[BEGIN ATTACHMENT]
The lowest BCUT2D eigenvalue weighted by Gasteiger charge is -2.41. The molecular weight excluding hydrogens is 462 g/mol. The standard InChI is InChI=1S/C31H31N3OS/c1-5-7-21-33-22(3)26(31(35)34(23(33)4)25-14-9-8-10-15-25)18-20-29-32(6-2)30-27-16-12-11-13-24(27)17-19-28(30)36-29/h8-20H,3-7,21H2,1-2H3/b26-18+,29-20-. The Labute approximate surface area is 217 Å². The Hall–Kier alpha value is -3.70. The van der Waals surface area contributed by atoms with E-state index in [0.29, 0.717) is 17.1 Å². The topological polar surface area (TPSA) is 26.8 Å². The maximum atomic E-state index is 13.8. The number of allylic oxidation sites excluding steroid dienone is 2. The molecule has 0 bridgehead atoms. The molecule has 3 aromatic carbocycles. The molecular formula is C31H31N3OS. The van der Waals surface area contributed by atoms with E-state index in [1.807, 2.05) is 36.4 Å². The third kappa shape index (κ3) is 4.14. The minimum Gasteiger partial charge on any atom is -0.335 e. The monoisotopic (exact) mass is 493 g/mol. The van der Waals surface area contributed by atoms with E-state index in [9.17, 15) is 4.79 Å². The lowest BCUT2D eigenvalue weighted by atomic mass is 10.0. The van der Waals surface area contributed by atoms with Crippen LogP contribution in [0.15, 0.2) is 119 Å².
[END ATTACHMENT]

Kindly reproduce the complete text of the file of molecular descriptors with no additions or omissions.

The lowest BCUT2D eigenvalue weighted by Gasteiger charge is -2.41. The molecular weight excluding hydrogens is 462 g/mol. The standard InChI is InChI=1S/C31H31N3OS/c1-5-7-21-33-22(3)26(31(35)34(23(33)4)25-14-9-8-10-15-25)18-20-29-32(6-2)30-27-16-12-11-13-24(27)17-19-28(30)36-29/h8-20H,3-7,21H2,1-2H3/b26-18+,29-20-. The Labute approximate surface area is 217 Å². The Hall–Kier alpha value is -3.70. The van der Waals surface area contributed by atoms with E-state index in [0.29, 0.717) is 17.1 Å². The topological polar surface area (TPSA) is 26.8 Å². The maximum atomic E-state index is 13.8. The number of allylic oxidation sites excluding steroid dienone is 2. The molecule has 0 bridgehead atoms. The molecule has 3 aromatic carbocycles. The molecular formula is C31H31N3OS. The van der Waals surface area contributed by atoms with E-state index in [1.807, 2.05) is 36.4 Å². The third kappa shape index (κ3) is 4.14. The minimum Gasteiger partial charge on any atom is -0.335 e. The monoisotopic (exact) mass is 493 g/mol. The van der Waals surface area contributed by atoms with E-state index in [9.17, 15) is 4.79 Å². The lowest BCUT2D eigenvalue weighted by atomic mass is 10.0. The van der Waals surface area contributed by atoms with Crippen LogP contribution in [0.15, 0.2) is 119 Å².